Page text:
By the way, Butch has been taking a little time off from posting, while he moves to a new home in California. He should be back on the radar soon.

– Thoreau

5 Responses to Know the Security Weak Points in Your Home

  1. Interesting article. Sounds like you have a completely different security scenario in your new place. Why Massachusetts I wonder? Maybe you could commute from New Hampshire?
    Having lived in places with a winter season most of my life I can tell you why the doors open IN instead of out. Snow. A storm moves in. You go to bed and wake up with two feet of fresh snow on your step. Probably wet, heavy snow where you are. Maybe the wind blew and it’s drifted against the door. Now, open your outward opening door. It may not be a problem very often, but if it ever is you’ll be glad you’re not climbing out a ground floor window so you can dig yourself out. Storm doors can actually be a problem where this is concerned, too. I took mine off.
    Hopefully you can work from home and just hunker down!

    • Good point about the doors opening in when there is snow. I remember the Blizzard of ’78 — several feet of snow, and wind drifts added to the height in many places.

  2. Lovely idea’s, lived northward some, always enjoyed the door’s that slide into the wall, always interior but an idea about an exterior door may be a solution,,,, we have window’s that have an iron, sheet metal grid within two panes more for look’s I suspect but they are connected to the window frame so anyone busting a window to get in will also have to manhandle the criss cross sheet metal, we have added double headed nail’s along each side so window’s cannot be easily raise if the locking latch is breached, drilled into the side frame at a slight angle to prevent jiggling loose, they slide easily in/out for fire protection as well in case of a need to escape, a 2 year old could pull them out from the inside, keep the post’s on hardening a home coming good thoughts, one can always improve upon them, ohhh yeah in the south some plant YUCCA plants below ground floor window’s, old timers call them no-rape’ums due to their long spearlike pointy as a needle flora, a pain come repaint time but pity anyone trying to breech a window with yucca plants under them…..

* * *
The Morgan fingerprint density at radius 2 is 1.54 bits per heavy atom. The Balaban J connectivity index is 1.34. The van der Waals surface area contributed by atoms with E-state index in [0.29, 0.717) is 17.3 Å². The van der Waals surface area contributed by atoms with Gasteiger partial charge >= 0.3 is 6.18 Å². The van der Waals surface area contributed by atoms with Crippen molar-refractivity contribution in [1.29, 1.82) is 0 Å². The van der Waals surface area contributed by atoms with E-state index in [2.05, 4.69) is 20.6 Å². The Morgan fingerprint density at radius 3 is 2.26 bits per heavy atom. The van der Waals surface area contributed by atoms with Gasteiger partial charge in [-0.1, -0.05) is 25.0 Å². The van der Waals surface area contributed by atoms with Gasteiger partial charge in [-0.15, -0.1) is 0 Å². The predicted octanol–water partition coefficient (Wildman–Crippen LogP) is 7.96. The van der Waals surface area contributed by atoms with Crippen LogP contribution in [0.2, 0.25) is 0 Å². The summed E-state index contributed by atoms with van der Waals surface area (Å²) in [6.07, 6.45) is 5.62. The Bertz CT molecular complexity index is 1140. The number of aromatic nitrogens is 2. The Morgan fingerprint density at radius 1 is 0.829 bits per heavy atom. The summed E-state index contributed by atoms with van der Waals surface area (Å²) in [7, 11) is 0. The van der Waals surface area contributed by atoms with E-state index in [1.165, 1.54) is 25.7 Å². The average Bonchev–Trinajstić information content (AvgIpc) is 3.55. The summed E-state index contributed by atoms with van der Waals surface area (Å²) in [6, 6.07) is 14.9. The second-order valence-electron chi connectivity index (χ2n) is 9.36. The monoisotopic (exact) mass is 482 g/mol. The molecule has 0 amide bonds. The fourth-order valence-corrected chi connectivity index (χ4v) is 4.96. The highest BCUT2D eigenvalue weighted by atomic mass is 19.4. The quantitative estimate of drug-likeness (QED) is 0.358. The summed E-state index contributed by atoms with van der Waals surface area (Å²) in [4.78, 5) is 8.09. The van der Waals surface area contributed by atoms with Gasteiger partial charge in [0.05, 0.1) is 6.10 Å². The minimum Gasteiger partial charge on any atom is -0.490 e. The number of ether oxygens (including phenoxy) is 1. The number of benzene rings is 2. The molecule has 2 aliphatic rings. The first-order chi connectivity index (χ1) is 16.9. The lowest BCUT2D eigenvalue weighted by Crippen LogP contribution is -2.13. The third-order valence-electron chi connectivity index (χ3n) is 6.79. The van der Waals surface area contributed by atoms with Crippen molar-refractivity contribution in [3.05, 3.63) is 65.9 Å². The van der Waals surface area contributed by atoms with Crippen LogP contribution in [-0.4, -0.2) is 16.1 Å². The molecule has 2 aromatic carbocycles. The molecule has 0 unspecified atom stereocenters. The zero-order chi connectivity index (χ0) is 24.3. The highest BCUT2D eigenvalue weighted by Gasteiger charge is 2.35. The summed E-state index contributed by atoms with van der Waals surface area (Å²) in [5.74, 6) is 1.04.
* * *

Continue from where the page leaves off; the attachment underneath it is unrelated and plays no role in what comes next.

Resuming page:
3. Some very interesting points on home security and what to look for around your house or yard that could be a security problem. I agree with you that sliding doors can be a big security problem and we ended up turning our sliding glass doors into French doors which solved that problem.

  4. Take your strike plate off your door jamb and drill into the studs with a 7/8 drill bit about 7-8 inches. Now cut a 7-8 piece of 3/4 conduit and slide it into the wall and glue it in place if needed. Make sure the dead bolt pin goes into the conduit. Put your strike plate back on. Now if someone tries to kick your door in they get a busted foot because they are basically kicking against 2-3 studs that the conduit is braced against.